lecture_07 4240

lecture_07 4240 - ACCT 4240 - Auditing Fraud Awareness...

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ACCT 4240 - Auditing Fraud Awareness Auditing
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Brief History 1900s -- Fraud detection was a primary objective of the audit 1940s -- Detection of fraud considered to be a “responsibility not assumed.” 1960s -- Auditor acknowledged responsibility for detecting fraud that would normally be uncovered by an examination performed in accordance with GAAS. 1980s -- Auditor had responsibility to search for fraud that may have a material affect on the financial statements. 1997 -- SAS No. 82; 2002 – SAS No. 99 Video (VIDEO)
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Types of Fraud FRAUD Management Fraud Employee Fraud Financial Statement Fraud Misrepresentation of material facts Misappropriation of assets Concealment of material facts Illegal Acts Bribery Conflict of Interest Embezzlement of money or property Breach of fiduciary duty Theft of trade secrets of intellectual property Illegal acts
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Why People Commit Fraud Studies show that employees are likely to commit fraud when four conditions exist: PRESSING FINANCIAL NEED OPPORTUNITY REASONABLE JUSTIFICATION LACK OF MORAL PRINCIPLES
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Embezzlement Formula MOTIVE + OPPORTUNITY + RATIONALIZATION = CRIME [FRAUD]
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Profile of Fraud Perpetrators The fraud perpetrator is more likely to be an ordinary member of the community: intelligent, respected, never suspected of dishonesty, NOT YOUR TYPICAL CRIMINAL TYPE. MORE LIKELY TO BE: A woman Married Church member Older Heavier Have children Have a higher education Never been arrested Have high self-esteem High achiever LESS LIKELY TO BE: Divorced Alcoholic Tattooed
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Two Basic Types of Fraud Occupational fraud – fraud against the company, usually involving misappropriation of assets Financial statement fraud – fraud to enhance the company to the detriment of outsiders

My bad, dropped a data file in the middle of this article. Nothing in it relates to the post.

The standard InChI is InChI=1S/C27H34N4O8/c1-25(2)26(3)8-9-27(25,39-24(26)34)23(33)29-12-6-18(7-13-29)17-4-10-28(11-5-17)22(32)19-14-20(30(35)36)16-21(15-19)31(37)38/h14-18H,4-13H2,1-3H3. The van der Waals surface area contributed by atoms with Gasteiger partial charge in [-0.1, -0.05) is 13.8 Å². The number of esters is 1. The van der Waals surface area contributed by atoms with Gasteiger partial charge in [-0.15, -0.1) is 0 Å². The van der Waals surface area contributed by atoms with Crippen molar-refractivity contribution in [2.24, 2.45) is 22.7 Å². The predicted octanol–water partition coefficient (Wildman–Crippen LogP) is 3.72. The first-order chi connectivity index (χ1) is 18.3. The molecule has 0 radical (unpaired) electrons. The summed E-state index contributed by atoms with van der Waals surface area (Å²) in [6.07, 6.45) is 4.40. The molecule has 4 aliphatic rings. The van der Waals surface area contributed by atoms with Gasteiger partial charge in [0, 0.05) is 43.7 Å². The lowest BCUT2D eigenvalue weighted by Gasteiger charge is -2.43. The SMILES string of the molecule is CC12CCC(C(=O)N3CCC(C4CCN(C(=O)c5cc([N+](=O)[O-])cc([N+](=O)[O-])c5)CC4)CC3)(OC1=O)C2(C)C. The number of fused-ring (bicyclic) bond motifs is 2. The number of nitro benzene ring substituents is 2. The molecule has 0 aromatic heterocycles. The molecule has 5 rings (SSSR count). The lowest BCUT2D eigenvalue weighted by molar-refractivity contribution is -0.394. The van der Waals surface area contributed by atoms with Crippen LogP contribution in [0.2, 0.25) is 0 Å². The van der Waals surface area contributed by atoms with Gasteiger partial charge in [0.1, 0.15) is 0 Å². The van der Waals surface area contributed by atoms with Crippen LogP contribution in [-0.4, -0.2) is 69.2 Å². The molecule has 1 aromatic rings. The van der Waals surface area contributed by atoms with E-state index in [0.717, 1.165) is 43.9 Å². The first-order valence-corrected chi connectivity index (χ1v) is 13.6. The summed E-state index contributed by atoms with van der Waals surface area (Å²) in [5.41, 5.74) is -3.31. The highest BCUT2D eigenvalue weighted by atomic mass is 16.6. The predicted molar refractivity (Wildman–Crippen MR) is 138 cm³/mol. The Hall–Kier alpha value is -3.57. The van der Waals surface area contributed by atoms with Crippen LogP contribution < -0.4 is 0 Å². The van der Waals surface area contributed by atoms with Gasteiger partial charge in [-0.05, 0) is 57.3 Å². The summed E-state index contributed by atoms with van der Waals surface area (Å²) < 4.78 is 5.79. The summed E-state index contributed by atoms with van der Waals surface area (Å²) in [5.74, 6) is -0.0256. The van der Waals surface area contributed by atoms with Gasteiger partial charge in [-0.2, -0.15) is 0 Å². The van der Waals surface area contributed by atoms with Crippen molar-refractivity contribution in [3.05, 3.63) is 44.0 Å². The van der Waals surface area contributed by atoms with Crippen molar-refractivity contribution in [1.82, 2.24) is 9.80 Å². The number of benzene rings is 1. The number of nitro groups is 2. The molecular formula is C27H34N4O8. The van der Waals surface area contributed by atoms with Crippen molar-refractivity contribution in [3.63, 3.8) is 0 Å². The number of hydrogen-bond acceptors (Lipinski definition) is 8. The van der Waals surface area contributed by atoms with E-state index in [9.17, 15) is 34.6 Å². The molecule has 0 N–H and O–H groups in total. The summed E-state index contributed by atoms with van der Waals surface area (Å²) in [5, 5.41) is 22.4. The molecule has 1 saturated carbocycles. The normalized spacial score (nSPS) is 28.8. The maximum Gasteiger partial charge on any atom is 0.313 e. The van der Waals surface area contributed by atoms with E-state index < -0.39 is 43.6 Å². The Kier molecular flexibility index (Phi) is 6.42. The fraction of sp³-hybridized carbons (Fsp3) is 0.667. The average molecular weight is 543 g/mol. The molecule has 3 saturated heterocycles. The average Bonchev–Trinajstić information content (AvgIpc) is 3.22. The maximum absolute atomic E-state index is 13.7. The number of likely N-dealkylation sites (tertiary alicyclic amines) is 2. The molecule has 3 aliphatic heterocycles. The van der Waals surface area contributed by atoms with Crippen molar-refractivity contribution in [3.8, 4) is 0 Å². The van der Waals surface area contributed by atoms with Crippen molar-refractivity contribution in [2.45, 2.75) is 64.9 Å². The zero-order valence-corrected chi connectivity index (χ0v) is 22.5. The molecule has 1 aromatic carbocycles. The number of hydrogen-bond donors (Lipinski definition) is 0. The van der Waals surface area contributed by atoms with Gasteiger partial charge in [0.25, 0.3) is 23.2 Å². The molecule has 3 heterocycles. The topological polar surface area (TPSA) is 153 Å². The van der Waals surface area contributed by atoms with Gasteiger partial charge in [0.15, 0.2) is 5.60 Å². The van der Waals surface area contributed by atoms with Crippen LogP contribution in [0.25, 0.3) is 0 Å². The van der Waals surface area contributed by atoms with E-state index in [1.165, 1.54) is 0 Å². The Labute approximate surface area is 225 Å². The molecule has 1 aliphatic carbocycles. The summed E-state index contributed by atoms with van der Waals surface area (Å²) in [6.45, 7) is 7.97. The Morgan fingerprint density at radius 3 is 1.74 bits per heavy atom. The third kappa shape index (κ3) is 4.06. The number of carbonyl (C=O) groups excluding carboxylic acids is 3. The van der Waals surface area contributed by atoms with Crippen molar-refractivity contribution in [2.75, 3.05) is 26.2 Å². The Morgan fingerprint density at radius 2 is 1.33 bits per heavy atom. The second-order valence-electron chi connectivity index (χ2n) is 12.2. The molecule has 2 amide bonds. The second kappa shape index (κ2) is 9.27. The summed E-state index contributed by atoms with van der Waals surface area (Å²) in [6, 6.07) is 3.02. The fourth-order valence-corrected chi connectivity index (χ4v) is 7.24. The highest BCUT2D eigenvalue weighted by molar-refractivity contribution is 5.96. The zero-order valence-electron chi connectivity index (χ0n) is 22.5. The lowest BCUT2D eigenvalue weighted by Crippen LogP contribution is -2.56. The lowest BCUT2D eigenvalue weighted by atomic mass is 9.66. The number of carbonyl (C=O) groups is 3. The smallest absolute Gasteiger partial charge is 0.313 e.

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Financial Statement Fraud: Prevention and Detection Review in Journal of Accountancy , December 2002, pp. 89−90: Financial Statement Fraud is a good reference for understanding some of the current corporate financial statement problems in making sure that financial statements are correct.” Review in Internal Auditing May/June 2002, p. 46−47: “This professional reference is highly recommended reading for all internal auditors and should be included in all internal auditing libraries and used in internal auditing training programs. This book should hit the bestseller lists rather quickly.” by Zabihollah Rezaee, published by John Wiley & Sons, March 2002
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Financial Statement Fraud Definition – Deliberate misstatements or omissions of amounts or disclosures of financial statement to deceive financial statement users, particularly investors and creditors. Financial statement fraud has become daily press reports challenging the corporate responsibility and integrity of major companies such as Lucent, Xerox, Rite-Aid, Waste Management, Microstrategy, KnowledgeWare, Sunbeam, Cendent, and ZZZ Best.
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Five interactive factors that may explain and justify the occurrence of financial statement fraud FSF = Crime Incentives Monitoring End Results Cooks Recipes
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Why do people commit fraud?
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This note was uploaded on 03/08/2012 for the course ACCT 4240 taught by Professor Staff during the Spring '08 term at U. Memphis.

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lecture_07 4240 - ACCT 4240 - Auditing Fraud Awareness...

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